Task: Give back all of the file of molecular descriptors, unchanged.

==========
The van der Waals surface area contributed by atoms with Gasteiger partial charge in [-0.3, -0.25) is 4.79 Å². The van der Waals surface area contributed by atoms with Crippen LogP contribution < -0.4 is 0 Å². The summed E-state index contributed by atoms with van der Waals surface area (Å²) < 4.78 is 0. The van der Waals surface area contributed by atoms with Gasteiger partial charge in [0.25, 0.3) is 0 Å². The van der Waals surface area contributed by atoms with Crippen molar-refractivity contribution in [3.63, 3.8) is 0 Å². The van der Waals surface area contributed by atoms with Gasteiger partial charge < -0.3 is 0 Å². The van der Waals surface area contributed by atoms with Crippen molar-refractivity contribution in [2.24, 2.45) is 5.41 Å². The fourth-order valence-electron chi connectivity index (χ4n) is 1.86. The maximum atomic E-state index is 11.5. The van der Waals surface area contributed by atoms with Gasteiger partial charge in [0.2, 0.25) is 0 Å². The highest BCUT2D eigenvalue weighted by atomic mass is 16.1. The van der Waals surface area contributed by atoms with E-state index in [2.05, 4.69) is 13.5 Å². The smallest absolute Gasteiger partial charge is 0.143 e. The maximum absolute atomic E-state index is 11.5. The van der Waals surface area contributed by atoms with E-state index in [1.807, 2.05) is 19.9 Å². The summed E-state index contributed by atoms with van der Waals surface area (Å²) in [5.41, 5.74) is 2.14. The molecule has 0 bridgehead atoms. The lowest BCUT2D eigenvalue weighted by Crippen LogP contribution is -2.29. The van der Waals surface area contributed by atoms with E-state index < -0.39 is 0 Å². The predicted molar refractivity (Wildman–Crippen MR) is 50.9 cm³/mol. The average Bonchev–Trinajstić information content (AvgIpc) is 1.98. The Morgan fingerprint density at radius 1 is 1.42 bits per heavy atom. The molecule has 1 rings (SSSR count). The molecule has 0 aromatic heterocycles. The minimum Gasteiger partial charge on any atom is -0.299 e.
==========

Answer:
The van der Waals surface area contributed by atoms with Gasteiger partial charge in [-0.3, -0.25) is 4.79 Å². The van der Waals surface area contributed by atoms with Crippen LogP contribution < -0.4 is 0 Å². The summed E-state index contributed by atoms with van der Waals surface area (Å²) < 4.78 is 0. The van der Waals surface area contributed by atoms with Gasteiger partial charge in [0.25, 0.3) is 0 Å². The van der Waals surface area contributed by atoms with Crippen molar-refractivity contribution in [3.63, 3.8) is 0 Å². The van der Waals surface area contributed by atoms with Gasteiger partial charge < -0.3 is 0 Å². The van der Waals surface area contributed by atoms with Crippen molar-refractivity contribution in [2.24, 2.45) is 5.41 Å². The fourth-order valence-electron chi connectivity index (χ4n) is 1.86. The maximum atomic E-state index is 11.5. The van der Waals surface area contributed by atoms with Gasteiger partial charge in [0.2, 0.25) is 0 Å². The highest BCUT2D eigenvalue weighted by atomic mass is 16.1. The van der Waals surface area contributed by atoms with E-state index in [2.05, 4.69) is 13.5 Å². The smallest absolute Gasteiger partial charge is 0.143 e. The maximum absolute atomic E-state index is 11.5. The van der Waals surface area contributed by atoms with E-state index in [1.807, 2.05) is 19.9 Å². The summed E-state index contributed by atoms with van der Waals surface area (Å²) in [5.41, 5.74) is 2.14. The molecule has 0 bridgehead atoms. The lowest BCUT2D eigenvalue weighted by Crippen LogP contribution is -2.29. The van der Waals surface area contributed by atoms with E-state index < -0.39 is 0 Å². The predicted molar refractivity (Wildman–Crippen MR) is 50.9 cm³/mol. The average Bonchev–Trinajstić information content (AvgIpc) is 1.98. The Morgan fingerprint density at radius 1 is 1.42 bits per heavy atom. The molecule has 1 rings (SSSR count). The molecule has 0 aromatic heterocycles. The minimum Gasteiger partial charge on any atom is -0.299 e.